David T. Malley of Massachusetts and Patrick Fehily of New Jersey are commercial fisherman who work near the Gulf of Maine, within the roughly 5,000 square miles that President Biden designated in October as the Northeast Canyons and Seamounts Marine National Monument, according to court documents. Malley, a fisherman for more than 50 years, and Fehily, a fisherman for more than a decade, name Biden, Secretary of Commerce Gina Raimondo, and Secretary of Interior Deb Haaland as defendants in the suit, filed in US District Court in New Jersey, according to court documents. >click to read< 08:12

Hundreds rally in Plymouth to prevent nuclear wastewater dumping into Cape Cod Bay

A rally against the proposal by Holtec International, the company that acquired the decommissioned Pilgrim Nuclear Power Station, was held Saturday afternoon at Plymouth Town Wharf. A spokesperson for Holtec said the company is considering other options to dispose of the nuclear wastewater aside from dumping it into Cape Cod Bay. Those options include evaporating the contaminated water or trucking it to an out-of-state facility. “We have 60 full-time commercial lobstermen here. We have the oyster farms and everything. There’s just too much at stake,” said Tom O’Reilly, owner of the lobster fishing vessel “Karen M.” >click to read< 08:22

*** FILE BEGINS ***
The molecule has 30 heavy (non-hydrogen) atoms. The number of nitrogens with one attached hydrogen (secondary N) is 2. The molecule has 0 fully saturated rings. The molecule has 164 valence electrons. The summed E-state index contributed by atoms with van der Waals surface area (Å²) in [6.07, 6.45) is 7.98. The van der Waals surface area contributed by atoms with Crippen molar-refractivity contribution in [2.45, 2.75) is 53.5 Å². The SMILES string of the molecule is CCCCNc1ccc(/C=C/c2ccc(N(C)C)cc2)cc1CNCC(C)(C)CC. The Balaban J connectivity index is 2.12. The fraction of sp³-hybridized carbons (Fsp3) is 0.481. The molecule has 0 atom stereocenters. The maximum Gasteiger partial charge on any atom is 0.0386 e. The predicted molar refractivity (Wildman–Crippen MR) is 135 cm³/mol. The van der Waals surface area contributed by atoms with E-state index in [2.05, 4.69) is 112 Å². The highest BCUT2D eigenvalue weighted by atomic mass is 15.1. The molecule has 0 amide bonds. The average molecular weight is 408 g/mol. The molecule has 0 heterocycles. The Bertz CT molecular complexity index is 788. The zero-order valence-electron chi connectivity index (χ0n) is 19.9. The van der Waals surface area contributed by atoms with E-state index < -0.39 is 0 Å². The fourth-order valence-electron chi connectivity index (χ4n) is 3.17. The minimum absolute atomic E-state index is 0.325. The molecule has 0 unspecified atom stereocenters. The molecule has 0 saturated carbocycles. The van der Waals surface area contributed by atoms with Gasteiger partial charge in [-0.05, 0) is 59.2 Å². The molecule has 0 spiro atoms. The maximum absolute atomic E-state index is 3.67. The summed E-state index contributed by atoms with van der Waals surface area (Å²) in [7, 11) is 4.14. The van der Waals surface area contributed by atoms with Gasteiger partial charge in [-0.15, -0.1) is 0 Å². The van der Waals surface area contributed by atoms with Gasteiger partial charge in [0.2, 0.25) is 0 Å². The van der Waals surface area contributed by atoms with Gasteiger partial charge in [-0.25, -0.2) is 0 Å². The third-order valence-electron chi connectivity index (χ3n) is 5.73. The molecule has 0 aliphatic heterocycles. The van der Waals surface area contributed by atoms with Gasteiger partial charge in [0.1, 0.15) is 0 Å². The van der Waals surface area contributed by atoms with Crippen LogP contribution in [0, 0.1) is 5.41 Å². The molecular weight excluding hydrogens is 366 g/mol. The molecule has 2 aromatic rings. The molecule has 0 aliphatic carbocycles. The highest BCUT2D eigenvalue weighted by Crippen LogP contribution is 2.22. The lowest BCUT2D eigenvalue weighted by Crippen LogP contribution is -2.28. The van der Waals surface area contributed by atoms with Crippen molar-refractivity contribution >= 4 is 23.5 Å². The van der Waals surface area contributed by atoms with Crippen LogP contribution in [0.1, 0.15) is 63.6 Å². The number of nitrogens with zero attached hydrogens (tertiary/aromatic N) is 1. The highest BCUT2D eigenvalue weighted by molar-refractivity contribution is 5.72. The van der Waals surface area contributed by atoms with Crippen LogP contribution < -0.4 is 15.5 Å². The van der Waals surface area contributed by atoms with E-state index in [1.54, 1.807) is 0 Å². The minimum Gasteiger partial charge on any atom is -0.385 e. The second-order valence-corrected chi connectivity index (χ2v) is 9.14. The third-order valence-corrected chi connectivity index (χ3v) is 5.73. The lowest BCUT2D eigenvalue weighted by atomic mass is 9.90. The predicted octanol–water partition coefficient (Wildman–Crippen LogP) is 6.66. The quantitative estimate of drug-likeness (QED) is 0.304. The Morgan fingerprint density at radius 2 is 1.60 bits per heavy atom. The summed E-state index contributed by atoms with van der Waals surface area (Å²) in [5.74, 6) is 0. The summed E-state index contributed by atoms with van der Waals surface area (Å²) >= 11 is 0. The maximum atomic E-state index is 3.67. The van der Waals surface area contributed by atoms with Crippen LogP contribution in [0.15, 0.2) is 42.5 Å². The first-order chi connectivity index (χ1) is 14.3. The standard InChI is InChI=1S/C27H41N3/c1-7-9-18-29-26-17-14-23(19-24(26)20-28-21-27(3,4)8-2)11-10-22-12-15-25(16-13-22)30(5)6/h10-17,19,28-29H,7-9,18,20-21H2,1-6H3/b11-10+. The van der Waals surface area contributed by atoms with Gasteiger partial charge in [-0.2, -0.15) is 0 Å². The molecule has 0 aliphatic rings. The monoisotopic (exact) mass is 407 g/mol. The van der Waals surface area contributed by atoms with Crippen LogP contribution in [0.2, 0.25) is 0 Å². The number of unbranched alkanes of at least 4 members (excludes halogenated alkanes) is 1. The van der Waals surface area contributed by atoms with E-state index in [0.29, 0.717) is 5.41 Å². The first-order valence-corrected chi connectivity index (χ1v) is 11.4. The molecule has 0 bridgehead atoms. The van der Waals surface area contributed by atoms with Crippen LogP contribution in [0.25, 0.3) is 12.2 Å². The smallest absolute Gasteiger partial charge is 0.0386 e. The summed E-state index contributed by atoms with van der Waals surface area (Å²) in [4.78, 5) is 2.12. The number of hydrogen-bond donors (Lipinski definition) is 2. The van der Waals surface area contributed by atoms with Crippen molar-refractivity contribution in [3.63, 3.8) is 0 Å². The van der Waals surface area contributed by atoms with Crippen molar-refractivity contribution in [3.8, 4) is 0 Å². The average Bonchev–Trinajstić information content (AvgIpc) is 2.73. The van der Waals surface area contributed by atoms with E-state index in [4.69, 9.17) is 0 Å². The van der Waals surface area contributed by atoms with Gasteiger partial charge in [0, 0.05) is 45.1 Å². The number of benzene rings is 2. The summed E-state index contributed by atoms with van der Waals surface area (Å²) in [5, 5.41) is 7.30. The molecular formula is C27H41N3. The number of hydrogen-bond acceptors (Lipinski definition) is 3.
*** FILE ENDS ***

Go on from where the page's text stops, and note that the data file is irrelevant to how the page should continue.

How to Be a Paid Extra in New Bedford-Based Movie ‘Finestkind’

In between major stories about the New Bedford-Fairhaven Bridge getting a redesign and parking at the Noah’s Place Playground remaining free for another summer, the Paramount Pictures film Finestkind is quietly staying in the headlines here on the SouthCoast Finestkind is, in fact, looking for some local people to help fill in some busier scenes. The movie’s casting agency is accepting submissions. In part, Kendall Cooper Casting is looking for authentic New Bedford-area fishermen with real-life experience. The post asks for “experienced commercial fishermen and local New Bedford people of all ethnicities who are interested in working as extras on the film. >click to read< and access the “Extra” sign up page. Best of luck. Remember us when you hit it big! 13:04

DMR brings news of declining young lobsters, resiliency measures to local lobstermen